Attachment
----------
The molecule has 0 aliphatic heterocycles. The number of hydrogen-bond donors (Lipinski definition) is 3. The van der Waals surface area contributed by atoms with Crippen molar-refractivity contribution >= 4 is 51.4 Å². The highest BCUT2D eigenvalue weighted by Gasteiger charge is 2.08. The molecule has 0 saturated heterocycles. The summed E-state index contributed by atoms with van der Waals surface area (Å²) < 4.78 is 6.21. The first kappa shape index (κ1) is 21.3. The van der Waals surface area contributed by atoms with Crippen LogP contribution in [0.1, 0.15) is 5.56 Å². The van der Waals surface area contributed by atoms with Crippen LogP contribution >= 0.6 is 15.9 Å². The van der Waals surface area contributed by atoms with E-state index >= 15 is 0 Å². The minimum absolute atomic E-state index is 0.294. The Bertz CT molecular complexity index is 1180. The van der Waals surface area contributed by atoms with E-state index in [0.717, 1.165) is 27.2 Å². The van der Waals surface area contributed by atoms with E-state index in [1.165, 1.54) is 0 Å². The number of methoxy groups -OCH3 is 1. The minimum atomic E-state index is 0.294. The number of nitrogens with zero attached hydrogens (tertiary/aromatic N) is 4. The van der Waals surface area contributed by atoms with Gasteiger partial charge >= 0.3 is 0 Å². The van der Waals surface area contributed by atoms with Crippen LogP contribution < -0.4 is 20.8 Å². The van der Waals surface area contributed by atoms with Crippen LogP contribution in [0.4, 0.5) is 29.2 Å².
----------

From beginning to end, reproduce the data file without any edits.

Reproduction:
The molecule has 0 aliphatic heterocycles. The number of hydrogen-bond donors (Lipinski definition) is 3. The van der Waals surface area contributed by atoms with Crippen molar-refractivity contribution >= 4 is 51.4 Å². The highest BCUT2D eigenvalue weighted by Gasteiger charge is 2.08. The molecule has 0 saturated heterocycles. The summed E-state index contributed by atoms with van der Waals surface area (Å²) < 4.78 is 6.21. The first kappa shape index (κ1) is 21.3. The van der Waals surface area contributed by atoms with Crippen LogP contribution in [0.1, 0.15) is 5.56 Å². The van der Waals surface area contributed by atoms with Crippen LogP contribution >= 0.6 is 15.9 Å². The van der Waals surface area contributed by atoms with E-state index >= 15 is 0 Å². The minimum absolute atomic E-state index is 0.294. The Bertz CT molecular complexity index is 1180. The van der Waals surface area contributed by atoms with E-state index in [0.717, 1.165) is 27.2 Å². The van der Waals surface area contributed by atoms with E-state index in [1.165, 1.54) is 0 Å². The number of methoxy groups -OCH3 is 1. The minimum atomic E-state index is 0.294. The number of nitrogens with zero attached hydrogens (tertiary/aromatic N) is 4. The van der Waals surface area contributed by atoms with Gasteiger partial charge >= 0.3 is 0 Å². The van der Waals surface area contributed by atoms with Crippen LogP contribution < -0.4 is 20.8 Å². The van der Waals surface area contributed by atoms with Crippen LogP contribution in [0.4, 0.5) is 29.2 Å².